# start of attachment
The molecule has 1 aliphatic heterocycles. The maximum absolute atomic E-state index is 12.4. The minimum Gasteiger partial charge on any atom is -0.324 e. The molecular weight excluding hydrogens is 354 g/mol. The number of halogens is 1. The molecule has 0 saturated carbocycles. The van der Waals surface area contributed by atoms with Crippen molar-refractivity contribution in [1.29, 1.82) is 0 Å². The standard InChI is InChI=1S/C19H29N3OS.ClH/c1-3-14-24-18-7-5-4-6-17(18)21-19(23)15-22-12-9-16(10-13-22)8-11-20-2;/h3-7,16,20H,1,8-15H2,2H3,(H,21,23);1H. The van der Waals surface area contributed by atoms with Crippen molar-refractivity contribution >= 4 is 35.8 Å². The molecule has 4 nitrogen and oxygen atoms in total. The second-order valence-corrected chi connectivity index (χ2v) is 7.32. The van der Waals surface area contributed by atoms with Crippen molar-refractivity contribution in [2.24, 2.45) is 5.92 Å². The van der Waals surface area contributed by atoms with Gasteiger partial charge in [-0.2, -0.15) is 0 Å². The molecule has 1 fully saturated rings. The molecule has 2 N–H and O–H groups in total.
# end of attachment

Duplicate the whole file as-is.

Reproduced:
The molecule has 1 aliphatic heterocycles. The maximum absolute atomic E-state index is 12.4. The minimum Gasteiger partial charge on any atom is -0.324 e. The molecular weight excluding hydrogens is 354 g/mol. The number of halogens is 1. The molecule has 0 saturated carbocycles. The van der Waals surface area contributed by atoms with Crippen molar-refractivity contribution in [1.29, 1.82) is 0 Å². The standard InChI is InChI=1S/C19H29N3OS.ClH/c1-3-14-24-18-7-5-4-6-17(18)21-19(23)15-22-12-9-16(10-13-22)8-11-20-2;/h3-7,16,20H,1,8-15H2,2H3,(H,21,23);1H. The van der Waals surface area contributed by atoms with Crippen molar-refractivity contribution >= 4 is 35.8 Å². The molecule has 4 nitrogen and oxygen atoms in total. The second-order valence-corrected chi connectivity index (χ2v) is 7.32. The van der Waals surface area contributed by atoms with Crippen molar-refractivity contribution in [2.24, 2.45) is 5.92 Å². The van der Waals surface area contributed by atoms with Gasteiger partial charge in [-0.2, -0.15) is 0 Å². The molecule has 1 fully saturated rings. The molecule has 2 N–H and O–H groups in total.